This currency is tracked in a bar across the top of the UI, with pips to mark each stage. It looks a bit like Bretonnia’s Chivalry, but rather than summon the Green Knight at each pip, you can perform a new ritual. Rituals last ten turns, and will involve three of your strongest settlements. Whenever any race attempts a ritual, they will attract Chaos armies spawned by the Vortex’s instability. To make matters worse, everyone else can try to disrupt the ritual by sending interventions.
Interventions come in three tiers of strength, each costing more gold. If you choose to buy one, it’ll spawn an AI army of corresponding size near one of the enemy’s three ritual sites. If they (or you) can take one of those settlements before the ten turns is up, the enemy ritual is disrupted.
Another big change is the new climates system, which simplifies the mutually-exclusive settlement system from the original game. You can technically coloniseanysettlement now, but each will have a local climate, and different races are suited to different climates. Try to settle somewhere you don’t like, and you’ll suffer big penalties to growth, building cost, and building time.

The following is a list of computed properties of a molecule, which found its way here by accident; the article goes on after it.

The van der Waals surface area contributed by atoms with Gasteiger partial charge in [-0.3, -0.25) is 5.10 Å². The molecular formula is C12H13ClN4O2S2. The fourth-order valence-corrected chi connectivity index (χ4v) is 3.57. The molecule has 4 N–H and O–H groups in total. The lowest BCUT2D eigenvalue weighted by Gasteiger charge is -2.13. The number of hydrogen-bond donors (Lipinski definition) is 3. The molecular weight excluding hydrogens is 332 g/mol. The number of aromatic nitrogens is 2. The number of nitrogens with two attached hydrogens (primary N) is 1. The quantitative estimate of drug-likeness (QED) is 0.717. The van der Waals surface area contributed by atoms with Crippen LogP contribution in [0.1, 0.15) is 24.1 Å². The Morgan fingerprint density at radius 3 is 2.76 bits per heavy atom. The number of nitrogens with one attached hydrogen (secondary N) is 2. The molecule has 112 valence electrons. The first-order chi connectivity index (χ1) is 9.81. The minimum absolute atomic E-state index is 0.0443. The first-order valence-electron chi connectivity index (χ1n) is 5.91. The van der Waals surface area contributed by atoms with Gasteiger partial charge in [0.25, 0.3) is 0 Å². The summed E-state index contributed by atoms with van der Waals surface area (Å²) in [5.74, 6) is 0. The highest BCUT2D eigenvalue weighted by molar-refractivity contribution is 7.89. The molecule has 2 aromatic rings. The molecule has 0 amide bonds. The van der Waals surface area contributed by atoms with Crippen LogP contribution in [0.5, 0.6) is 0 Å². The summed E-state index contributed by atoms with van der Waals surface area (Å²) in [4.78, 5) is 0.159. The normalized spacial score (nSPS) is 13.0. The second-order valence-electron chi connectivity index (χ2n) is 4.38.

We got to play a couple of hours of the Skaven campaign in Warhammer II, and the changes go beyond what we can discuss here. For all the details on warpstone gathering, ruin-plundering, climates, and more, check out ourTotal War: Warhammer 2 campaign preview.
Total War: Warhammer mega campaign
From almost as soon as they announced Total War: Warhammer, CA have been clear that their ultimate goal is a trilogy of games whose maps will link together to create a unified campaign featuring all fifteen of the core races from Warhammer’s eighth edition. The first step towards this will come via a free update for owners of both Warhammer I and II. It’ll release shortly after the sequel does, and add a second ‘mega campaign’ alongside the sequel’s Vortex campaign and the original’s Old World campaign, which will remain as it is now.
The mega campaign will drop some of the narrative elements from the Warhammer I and II campaigns. It won’t feature the Vortex objectives, and it may not feature the Chaos invasions that distinguished the Old World campaign (that’s an educated guess by us). But it will combine the territories and races from both, as well as from any DLC you’ve bought, in an epic sandbox campaign that’ll play more like classic Total War.
Better yet, everything will be updated so that the old races fit with the new. For instance, the Dwarfs will get new grudges for Lizardmen and Dark Elves, and because the sequel’s dragons now have breath attacks, they’ve been added to the OG dragons too. Climates will also replace the locked-out settlements.